Living With Mites

Mites are grouped with spiders and scorpions in the Class Arachnida. Over 50,000 species have been described. Many new species are described every year. They are often overlooked due to their small size. Mites live in every terrestrial habitat and aquatic habitats from fresh water to sea water. Like insects they have a diverse set of lifestyles. A few that feed on our crops or livestock can become pests. Like all the Arachnids, mites have chelicera. Mite chelicera are adapted to different feeding styles and their mouthparts are important to their classification and understanding their biology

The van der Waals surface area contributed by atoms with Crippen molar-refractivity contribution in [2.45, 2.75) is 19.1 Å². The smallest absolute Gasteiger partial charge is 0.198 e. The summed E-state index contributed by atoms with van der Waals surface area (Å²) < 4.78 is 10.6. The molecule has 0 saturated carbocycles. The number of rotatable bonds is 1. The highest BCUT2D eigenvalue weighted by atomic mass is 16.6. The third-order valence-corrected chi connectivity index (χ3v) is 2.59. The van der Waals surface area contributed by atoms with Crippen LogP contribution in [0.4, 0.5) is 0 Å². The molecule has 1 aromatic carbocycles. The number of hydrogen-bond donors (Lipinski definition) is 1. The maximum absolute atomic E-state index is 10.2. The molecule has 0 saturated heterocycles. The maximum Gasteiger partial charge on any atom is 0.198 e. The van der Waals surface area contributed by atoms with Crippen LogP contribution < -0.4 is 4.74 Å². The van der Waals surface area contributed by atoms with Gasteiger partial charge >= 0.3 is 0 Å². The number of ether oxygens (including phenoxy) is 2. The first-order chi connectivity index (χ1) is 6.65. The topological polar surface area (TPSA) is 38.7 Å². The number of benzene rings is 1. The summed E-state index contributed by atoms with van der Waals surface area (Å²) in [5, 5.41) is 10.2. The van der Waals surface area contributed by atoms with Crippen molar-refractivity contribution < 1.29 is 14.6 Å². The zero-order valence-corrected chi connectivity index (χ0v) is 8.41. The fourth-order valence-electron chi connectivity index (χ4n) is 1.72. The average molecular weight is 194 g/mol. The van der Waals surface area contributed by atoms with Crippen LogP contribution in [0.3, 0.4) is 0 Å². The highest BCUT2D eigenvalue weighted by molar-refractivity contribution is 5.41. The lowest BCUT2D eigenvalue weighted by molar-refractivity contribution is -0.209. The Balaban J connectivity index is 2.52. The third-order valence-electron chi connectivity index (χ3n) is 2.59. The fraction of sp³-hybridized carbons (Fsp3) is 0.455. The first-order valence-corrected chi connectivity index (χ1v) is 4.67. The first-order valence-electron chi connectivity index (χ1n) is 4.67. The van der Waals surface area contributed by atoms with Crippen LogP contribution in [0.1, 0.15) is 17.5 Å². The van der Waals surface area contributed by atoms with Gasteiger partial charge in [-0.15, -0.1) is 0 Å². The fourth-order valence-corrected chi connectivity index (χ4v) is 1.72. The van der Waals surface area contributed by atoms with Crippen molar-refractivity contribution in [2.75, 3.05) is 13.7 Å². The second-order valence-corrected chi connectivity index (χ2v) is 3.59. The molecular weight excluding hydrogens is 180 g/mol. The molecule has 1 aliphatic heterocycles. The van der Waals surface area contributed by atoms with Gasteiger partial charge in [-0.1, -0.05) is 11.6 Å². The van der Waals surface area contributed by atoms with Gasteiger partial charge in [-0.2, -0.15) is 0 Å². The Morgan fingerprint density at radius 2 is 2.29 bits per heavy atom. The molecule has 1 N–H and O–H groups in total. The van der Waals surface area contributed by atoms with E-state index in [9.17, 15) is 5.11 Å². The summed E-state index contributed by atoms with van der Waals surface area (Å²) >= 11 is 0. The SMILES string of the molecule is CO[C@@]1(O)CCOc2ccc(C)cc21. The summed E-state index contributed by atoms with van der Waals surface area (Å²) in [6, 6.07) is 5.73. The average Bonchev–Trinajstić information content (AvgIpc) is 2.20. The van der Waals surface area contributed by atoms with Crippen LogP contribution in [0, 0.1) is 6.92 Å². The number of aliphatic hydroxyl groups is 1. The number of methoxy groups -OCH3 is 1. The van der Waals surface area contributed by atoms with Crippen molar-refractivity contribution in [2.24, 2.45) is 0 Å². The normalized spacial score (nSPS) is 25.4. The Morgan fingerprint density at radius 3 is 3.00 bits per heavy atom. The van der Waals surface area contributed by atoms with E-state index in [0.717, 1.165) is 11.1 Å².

Mites have complex features that most people can not observe because of the small size of the mites.   Proper magnification shows the complex features and makes compelling images. The Smithsonian Magazine website is featuring scanning electron micrographs of selected mite species by Gary Bauchan of the USDA.  Check out their site to glimpse some of the amazing animals from a world overlooked by humans.

 

About jjneal

Jonathan Neal is an Associate Professor of Entomology at Purdue University and author of the textbook, Living With Insects (2010). This blog is a forum to communicate about the intersection of insects with people and policy. This is a personal blog. The opinions and materials posted here are those of the author and are in no way connected with those of my employer.
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